A Japanese whaling fleet left port Saturday under tight security, marking the first hunt since the UN's top court last month ordered Tokyo to stop killing whales in the Antarctic.
Japan announced Tuesday that it had wrapped up a whale hunt in the Pacific, the second campaign since the UN's top court ordered Tokyo to halt a separate slaughter in the Antarctic.
A whaling fleet anchored at a Japanese port Saturday after Tokyo said it would cancel its annual hunt for the first time in more than 25 years to abide by a UN court ruling.
Militant anti-whaling campaigners Sea Shepherd said Monday they were ambushed under the cover of darkness by a Japanese whaling fleet in a "ruthless assault" to disable their ship in the Southern Ocean.
Japanese whaling vessels left port Friday bound for the Southern Ocean on their annual hunt for the huge marine mammals, a media report and Greenpeace said.
Militant anti-whaling group Sea Shepherd on Monday dismissed as a "sham" Australian government plans to track Japan's annual whale hunt by air instead of by sea, saying it was a toothless and "cowardly" response.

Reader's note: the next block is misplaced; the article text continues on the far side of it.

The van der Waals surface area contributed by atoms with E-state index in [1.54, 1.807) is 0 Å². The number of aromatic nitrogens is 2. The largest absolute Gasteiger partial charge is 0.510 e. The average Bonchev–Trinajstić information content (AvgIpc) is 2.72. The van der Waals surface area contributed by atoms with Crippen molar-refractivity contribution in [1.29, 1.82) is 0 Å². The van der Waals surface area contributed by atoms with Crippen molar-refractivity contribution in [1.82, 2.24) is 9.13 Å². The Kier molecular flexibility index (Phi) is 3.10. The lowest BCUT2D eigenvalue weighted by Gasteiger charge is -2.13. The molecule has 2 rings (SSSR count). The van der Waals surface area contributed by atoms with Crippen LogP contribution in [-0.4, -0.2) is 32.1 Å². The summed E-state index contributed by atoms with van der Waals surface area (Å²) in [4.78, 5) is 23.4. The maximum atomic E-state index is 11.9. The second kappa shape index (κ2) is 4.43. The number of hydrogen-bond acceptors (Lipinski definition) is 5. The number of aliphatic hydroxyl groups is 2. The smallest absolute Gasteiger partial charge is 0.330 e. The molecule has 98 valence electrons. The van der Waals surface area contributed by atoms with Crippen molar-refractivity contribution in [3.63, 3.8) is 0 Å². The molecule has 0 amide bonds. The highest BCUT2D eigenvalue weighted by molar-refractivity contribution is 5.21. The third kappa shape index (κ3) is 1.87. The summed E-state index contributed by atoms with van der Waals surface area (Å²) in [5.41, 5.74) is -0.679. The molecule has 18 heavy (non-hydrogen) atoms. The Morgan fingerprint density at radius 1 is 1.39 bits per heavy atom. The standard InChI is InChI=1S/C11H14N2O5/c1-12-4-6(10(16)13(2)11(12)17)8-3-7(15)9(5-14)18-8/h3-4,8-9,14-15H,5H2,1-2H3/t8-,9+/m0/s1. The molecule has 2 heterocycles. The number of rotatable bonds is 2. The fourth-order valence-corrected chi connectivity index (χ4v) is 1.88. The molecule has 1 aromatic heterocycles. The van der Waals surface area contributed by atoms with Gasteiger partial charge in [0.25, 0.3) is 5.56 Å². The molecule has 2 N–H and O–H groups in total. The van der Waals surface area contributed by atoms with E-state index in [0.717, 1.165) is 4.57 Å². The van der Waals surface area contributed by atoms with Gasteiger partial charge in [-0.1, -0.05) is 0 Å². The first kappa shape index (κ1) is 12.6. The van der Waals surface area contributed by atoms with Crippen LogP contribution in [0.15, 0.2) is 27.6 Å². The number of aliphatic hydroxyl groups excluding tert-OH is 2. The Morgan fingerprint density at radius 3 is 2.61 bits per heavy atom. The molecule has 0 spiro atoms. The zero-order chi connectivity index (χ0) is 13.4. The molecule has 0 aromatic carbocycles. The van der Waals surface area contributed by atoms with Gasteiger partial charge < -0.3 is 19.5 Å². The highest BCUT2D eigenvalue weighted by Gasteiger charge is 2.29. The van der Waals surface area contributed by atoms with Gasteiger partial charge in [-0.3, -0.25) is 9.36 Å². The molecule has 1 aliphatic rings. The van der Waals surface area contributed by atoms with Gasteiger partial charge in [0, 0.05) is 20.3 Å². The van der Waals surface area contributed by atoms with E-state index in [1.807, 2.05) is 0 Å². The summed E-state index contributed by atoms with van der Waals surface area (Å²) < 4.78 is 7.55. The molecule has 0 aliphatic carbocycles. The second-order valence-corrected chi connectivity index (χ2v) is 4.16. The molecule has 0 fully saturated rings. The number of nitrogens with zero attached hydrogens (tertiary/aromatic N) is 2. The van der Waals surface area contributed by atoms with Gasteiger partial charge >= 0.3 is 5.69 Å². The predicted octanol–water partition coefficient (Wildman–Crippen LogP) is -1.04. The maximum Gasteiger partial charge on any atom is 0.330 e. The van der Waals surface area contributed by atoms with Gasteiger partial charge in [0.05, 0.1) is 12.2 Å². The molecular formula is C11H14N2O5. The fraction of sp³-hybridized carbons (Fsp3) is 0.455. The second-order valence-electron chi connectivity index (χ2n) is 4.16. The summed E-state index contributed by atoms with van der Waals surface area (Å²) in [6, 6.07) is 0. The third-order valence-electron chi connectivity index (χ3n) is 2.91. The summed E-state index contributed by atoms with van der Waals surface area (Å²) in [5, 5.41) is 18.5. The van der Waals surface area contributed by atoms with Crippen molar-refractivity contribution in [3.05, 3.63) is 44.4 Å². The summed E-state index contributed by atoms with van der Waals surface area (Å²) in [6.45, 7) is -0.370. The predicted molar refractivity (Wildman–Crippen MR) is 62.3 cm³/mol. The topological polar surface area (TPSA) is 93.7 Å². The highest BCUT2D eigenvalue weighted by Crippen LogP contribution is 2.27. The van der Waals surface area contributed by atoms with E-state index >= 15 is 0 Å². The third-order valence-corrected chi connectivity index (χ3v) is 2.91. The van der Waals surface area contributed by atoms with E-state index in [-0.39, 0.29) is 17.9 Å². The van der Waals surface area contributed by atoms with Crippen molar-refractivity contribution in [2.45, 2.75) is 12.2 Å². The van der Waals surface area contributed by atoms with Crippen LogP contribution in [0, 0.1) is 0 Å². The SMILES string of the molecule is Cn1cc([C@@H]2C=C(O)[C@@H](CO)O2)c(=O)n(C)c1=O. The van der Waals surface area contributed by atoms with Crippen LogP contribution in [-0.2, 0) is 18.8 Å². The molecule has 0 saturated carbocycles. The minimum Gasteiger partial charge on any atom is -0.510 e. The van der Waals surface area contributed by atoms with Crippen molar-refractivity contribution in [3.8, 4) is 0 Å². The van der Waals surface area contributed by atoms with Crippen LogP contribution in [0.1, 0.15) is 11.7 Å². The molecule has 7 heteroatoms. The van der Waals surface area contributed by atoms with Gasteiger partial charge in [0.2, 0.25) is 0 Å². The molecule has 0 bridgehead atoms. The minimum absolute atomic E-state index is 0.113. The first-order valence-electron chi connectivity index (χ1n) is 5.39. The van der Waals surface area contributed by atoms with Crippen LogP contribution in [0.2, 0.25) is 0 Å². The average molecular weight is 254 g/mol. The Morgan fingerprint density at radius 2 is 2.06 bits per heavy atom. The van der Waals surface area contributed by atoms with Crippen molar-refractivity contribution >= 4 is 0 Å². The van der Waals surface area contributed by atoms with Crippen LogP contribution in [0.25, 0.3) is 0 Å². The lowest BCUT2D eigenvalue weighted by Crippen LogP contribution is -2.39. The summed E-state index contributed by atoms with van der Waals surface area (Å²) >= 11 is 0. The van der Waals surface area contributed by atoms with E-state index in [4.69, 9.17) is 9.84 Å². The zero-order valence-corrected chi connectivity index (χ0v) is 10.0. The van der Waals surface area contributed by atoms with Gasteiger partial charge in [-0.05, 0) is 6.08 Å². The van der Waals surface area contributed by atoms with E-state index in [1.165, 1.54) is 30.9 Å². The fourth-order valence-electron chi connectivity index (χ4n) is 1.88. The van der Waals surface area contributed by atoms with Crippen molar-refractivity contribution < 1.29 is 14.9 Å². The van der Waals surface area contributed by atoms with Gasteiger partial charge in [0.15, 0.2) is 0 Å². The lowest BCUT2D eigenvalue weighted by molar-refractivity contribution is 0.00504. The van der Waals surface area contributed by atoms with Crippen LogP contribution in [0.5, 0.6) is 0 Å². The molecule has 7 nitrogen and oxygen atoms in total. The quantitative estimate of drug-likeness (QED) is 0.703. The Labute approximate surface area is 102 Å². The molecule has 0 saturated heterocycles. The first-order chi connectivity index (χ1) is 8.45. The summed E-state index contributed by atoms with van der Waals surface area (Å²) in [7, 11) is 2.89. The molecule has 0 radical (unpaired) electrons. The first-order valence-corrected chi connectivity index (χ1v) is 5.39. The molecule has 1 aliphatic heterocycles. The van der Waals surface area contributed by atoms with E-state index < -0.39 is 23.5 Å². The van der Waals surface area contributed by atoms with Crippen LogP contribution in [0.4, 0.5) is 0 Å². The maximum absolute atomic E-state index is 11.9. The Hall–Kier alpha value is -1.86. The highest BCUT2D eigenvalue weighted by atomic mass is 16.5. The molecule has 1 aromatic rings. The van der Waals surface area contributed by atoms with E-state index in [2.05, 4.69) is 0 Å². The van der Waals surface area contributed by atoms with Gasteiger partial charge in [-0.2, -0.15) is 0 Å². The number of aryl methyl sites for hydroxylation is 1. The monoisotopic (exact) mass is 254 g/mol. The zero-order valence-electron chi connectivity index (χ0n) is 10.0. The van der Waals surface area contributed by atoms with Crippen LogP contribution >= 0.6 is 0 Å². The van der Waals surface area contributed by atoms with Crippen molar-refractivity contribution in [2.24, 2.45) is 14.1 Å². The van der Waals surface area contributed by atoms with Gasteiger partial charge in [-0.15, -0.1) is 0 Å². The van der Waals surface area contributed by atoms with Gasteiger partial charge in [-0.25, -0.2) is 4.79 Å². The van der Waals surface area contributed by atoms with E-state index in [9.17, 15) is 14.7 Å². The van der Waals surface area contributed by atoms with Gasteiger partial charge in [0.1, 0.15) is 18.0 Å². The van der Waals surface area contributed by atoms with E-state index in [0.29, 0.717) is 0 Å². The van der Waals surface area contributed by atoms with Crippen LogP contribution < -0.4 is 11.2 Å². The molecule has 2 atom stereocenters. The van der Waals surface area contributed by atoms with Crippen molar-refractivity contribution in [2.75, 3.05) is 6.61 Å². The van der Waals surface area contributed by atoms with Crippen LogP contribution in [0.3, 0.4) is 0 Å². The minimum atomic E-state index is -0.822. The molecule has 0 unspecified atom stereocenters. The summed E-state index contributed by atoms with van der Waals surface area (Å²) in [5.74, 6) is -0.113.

Norwegian whale hunters have harpooned the first three whales of the year, nearly a month after the controversial hunting season began, the country's Fishermen's Sales Organisation said Wednesday.
Australia's Attorney-General Mark Dreyfus said Sunday he was hopeful the government would win its case against Japan's "scientific" whaling which begins this week in the International Court of Justice.
The haul from Japan's whaling mission in the Southern Ocean was a "record low" this year, a government minister said, blaming "unforgivable sabotage" by activists.
(AP)—The battle over Japan's controversial whaling program is moving from the high seas to the United Nations' highest court.